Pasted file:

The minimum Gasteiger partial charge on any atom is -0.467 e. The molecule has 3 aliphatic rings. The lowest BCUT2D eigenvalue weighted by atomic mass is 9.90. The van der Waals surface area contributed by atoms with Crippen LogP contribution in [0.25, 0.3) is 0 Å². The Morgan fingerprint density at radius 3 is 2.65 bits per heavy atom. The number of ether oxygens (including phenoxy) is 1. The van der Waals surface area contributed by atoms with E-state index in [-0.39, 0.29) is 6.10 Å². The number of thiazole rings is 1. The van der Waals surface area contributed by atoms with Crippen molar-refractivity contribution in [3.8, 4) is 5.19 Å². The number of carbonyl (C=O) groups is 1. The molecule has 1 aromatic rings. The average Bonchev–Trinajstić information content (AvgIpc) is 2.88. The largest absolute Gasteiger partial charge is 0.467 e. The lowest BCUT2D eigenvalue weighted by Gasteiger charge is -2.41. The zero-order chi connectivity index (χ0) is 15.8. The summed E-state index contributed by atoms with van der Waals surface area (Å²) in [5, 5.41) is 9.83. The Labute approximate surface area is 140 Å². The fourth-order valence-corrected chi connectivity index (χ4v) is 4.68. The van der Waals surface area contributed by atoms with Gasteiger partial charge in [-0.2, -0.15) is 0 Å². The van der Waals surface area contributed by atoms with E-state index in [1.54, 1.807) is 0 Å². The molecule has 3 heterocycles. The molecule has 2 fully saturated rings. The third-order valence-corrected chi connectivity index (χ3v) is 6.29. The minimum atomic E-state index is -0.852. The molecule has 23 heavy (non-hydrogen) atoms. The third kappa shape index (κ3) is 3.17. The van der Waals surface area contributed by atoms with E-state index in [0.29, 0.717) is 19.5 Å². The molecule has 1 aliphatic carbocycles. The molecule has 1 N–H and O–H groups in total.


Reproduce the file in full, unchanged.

The minimum Gasteiger partial charge on any atom is -0.467 e. The molecule has 3 aliphatic rings. The lowest BCUT2D eigenvalue weighted by atomic mass is 9.90. The van der Waals surface area contributed by atoms with Crippen LogP contribution in [0.25, 0.3) is 0 Å². The Morgan fingerprint density at radius 3 is 2.65 bits per heavy atom. The number of ether oxygens (including phenoxy) is 1. The van der Waals surface area contributed by atoms with E-state index in [-0.39, 0.29) is 6.10 Å². The number of thiazole rings is 1. The van der Waals surface area contributed by atoms with Crippen molar-refractivity contribution in [3.8, 4) is 5.19 Å². The number of carbonyl (C=O) groups is 1. The molecule has 1 aromatic rings. The average Bonchev–Trinajstić information content (AvgIpc) is 2.88. The largest absolute Gasteiger partial charge is 0.467 e. The lowest BCUT2D eigenvalue weighted by Gasteiger charge is -2.41. The zero-order chi connectivity index (χ0) is 15.8. The summed E-state index contributed by atoms with van der Waals surface area (Å²) in [5, 5.41) is 9.83. The Labute approximate surface area is 140 Å². The fourth-order valence-corrected chi connectivity index (χ4v) is 4.68. The van der Waals surface area contributed by atoms with Gasteiger partial charge in [-0.2, -0.15) is 0 Å². The van der Waals surface area contributed by atoms with E-state index in [1.54, 1.807) is 0 Å². The molecule has 3 heterocycles. The molecule has 2 fully saturated rings. The third-order valence-corrected chi connectivity index (χ3v) is 6.29. The minimum atomic E-state index is -0.852. The molecule has 23 heavy (non-hydrogen) atoms. The third kappa shape index (κ3) is 3.17. The van der Waals surface area contributed by atoms with E-state index in [0.29, 0.717) is 19.5 Å². The molecule has 1 aliphatic carbocycles. The molecule has 1 N–H and O–H groups in total.